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 Often, the parent/child relationship is strained because, as parents, we fail to communicate what we expect of them effectively.  The result of this failure on our part is angry parents and frustrated kids. Parenting is one of the areas in my life where my failures are often brought clearly before my eyes, and I can see where I "messed up." It's easy to "chalk it up as a loss" and then move on, but the reality is that I need (we need) to figure out why that didn't work and develop a plan to fix it next time.

If you ever find yourself raising your voice at your child, if you ever find your child seemingly ignoring what you have just told him to do, then the below bit of wisdom might be helpful to you.

It is vitally important to teach your child to listen to you. Here are a few reasons why, 1. Because it's required of them by God to be under His umbrella of blessing. 2. Because it's vital to have a proper parent/child relationship. 3. Because they will learn from you how they are to respond to others in life and even God.

Teach your child how to listen:

At the McCreight household, we often recite this with our kids. It's not because we have it all figured out that I share this, but because I know that it works when properly practiced. It works like this; my kids (I have five) are talking and playing when suddenly I walk into the room and begin to speak. I say something like, "I need you guys to go get your shoes on and get ready to go. We are leaving in just a minute." The kids keep wrestling and laughing, and no one has shoes on when it's time to go. The result of this situation could be me getting frustrated and yelling at the kids. After this yelling episode transpires, the whole atmosphere of the home changes and the kids wonder, "why is dad yelling at me? What did I do?". I realized that this cycle was present in our home, and I wanted to try and find a way to stop it.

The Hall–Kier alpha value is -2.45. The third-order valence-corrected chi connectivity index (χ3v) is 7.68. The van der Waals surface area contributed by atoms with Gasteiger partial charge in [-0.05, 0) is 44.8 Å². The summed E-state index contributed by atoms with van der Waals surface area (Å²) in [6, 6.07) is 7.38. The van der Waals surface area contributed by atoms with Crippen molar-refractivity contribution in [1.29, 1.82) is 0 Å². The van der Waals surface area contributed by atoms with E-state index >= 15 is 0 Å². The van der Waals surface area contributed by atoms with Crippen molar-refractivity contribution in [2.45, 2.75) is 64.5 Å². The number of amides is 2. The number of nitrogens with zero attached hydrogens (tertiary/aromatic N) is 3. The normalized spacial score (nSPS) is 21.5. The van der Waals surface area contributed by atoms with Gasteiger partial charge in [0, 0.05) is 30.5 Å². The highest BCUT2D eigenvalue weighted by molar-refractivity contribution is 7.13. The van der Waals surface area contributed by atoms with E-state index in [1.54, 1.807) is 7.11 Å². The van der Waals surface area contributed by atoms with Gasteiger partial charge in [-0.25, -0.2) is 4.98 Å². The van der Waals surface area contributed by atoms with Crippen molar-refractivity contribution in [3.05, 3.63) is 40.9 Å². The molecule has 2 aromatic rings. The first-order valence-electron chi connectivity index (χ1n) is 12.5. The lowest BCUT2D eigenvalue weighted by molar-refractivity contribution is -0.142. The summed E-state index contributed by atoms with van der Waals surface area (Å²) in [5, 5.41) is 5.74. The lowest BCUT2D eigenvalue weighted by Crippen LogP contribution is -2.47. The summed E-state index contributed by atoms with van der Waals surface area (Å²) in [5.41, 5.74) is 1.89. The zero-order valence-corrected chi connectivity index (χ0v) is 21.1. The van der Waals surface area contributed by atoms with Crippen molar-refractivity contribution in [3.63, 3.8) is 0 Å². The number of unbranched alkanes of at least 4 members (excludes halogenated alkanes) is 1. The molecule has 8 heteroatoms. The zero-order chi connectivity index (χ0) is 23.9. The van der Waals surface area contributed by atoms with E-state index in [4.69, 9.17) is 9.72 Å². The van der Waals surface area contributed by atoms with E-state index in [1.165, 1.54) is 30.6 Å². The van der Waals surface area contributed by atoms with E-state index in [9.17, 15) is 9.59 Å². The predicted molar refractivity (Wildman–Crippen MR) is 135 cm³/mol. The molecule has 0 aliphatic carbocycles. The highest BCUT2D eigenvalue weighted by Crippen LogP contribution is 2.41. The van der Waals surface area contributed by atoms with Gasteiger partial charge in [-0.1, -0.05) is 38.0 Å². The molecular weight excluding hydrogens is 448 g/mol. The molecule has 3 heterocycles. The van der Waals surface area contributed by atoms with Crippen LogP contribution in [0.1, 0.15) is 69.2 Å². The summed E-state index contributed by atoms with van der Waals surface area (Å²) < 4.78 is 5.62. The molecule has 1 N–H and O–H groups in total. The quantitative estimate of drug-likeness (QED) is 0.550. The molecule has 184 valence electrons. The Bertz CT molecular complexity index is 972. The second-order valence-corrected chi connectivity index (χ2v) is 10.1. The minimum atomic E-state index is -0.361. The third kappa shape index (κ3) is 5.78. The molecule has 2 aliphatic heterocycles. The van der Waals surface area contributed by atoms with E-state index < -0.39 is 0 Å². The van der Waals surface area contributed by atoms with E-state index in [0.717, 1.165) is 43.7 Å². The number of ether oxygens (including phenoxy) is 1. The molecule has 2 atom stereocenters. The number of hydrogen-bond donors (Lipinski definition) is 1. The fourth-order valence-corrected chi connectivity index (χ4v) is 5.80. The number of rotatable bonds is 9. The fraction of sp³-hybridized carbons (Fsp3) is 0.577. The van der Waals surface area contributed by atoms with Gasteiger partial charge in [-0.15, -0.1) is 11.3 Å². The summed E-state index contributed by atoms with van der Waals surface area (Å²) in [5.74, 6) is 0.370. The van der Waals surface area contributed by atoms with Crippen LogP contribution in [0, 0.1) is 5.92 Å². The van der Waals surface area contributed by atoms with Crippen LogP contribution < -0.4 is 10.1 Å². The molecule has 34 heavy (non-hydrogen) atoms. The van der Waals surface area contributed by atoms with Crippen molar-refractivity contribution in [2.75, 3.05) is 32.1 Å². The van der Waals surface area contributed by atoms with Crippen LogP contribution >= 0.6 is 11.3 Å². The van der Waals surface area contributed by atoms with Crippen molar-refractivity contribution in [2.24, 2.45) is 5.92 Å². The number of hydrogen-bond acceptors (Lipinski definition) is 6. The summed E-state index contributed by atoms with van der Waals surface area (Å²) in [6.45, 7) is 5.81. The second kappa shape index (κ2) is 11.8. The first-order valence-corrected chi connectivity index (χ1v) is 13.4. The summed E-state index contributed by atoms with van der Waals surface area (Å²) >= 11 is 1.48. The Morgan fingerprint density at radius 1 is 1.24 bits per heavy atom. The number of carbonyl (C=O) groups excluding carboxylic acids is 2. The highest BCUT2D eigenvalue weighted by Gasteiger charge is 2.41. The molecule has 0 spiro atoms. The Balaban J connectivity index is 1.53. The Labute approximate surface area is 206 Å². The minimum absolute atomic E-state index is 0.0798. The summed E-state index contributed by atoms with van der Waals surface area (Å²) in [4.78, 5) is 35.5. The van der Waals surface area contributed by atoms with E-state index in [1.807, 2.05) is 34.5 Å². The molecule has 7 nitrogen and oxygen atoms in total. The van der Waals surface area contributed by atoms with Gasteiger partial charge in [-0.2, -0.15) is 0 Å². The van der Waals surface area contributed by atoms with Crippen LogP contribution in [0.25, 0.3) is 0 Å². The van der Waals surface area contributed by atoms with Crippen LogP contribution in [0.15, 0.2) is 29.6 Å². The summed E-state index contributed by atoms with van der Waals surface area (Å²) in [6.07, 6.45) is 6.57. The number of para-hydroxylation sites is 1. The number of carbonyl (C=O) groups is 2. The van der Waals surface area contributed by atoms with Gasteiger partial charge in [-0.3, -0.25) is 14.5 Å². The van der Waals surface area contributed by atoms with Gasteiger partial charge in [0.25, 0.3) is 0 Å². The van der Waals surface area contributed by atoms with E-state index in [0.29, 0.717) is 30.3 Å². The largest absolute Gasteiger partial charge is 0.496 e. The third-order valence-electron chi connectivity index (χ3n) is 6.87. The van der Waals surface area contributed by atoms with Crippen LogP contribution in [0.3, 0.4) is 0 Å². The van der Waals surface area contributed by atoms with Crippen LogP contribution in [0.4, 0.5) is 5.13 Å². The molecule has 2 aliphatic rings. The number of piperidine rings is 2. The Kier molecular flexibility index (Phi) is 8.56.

We remind our kids, "when you hear my voice, this is what you are supposed to do."

1.    The child is to stop whatever they are doing immediately. Pause the movie, set the crayon down, halt in the wrestling match, etc.

2.    The child is to look the adult directly in the eye.

3.    The child is to listen intently to what the parent is saying.

4.    The child is then to respond to the parent with a yes/no mam/sir to signify that they heard what was said.

Once the parent is finished speaking, the child can ask a question, if necessary, or they can do what they were asked to do. In many cases, this can help prevent frustration, disobedience, and the necessity of discipline being divvied out.

There are many other factors at play in this scenario for sure. But we can't expect nor inspect obedience if we are not even sure our kids heard what we said. I encourage you to begin this process with your children. Expect them to listen when you speak. In doing this, you will avoid many conflicts and will teach Jr respect.